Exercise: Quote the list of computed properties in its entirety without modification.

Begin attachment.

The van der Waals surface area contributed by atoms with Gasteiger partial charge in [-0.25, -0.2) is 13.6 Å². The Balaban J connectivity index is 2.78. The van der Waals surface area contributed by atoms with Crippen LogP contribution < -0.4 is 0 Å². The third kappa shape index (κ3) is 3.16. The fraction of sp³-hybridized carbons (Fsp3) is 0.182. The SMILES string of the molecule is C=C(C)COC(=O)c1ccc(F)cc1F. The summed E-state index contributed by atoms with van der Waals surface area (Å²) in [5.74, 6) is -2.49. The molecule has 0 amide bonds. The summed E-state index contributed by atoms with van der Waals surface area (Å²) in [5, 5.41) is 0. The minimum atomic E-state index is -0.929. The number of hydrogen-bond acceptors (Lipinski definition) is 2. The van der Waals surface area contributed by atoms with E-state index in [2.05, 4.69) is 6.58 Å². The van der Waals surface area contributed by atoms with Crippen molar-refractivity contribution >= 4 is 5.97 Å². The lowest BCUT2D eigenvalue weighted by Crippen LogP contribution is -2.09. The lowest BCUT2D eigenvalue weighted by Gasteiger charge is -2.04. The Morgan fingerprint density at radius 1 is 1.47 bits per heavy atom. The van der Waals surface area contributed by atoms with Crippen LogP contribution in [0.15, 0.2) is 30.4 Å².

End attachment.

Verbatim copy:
The van der Waals surface area contributed by atoms with Gasteiger partial charge in [-0.25, -0.2) is 13.6 Å². The Balaban J connectivity index is 2.78. The van der Waals surface area contributed by atoms with Crippen LogP contribution < -0.4 is 0 Å². The third kappa shape index (κ3) is 3.16. The fraction of sp³-hybridized carbons (Fsp3) is 0.182. The SMILES string of the molecule is C=C(C)COC(=O)c1ccc(F)cc1F. The summed E-state index contributed by atoms with van der Waals surface area (Å²) in [5.74, 6) is -2.49. The molecule has 0 amide bonds. The summed E-state index contributed by atoms with van der Waals surface area (Å²) in [5, 5.41) is 0. The minimum atomic E-state index is -0.929. The number of hydrogen-bond acceptors (Lipinski definition) is 2. The van der Waals surface area contributed by atoms with E-state index in [2.05, 4.69) is 6.58 Å². The van der Waals surface area contributed by atoms with Crippen molar-refractivity contribution >= 4 is 5.97 Å². The lowest BCUT2D eigenvalue weighted by Crippen LogP contribution is -2.09. The lowest BCUT2D eigenvalue weighted by Gasteiger charge is -2.04. The Morgan fingerprint density at radius 1 is 1.47 bits per heavy atom. The van der Waals surface area contributed by atoms with Crippen LogP contribution in [0.15, 0.2) is 30.4 Å².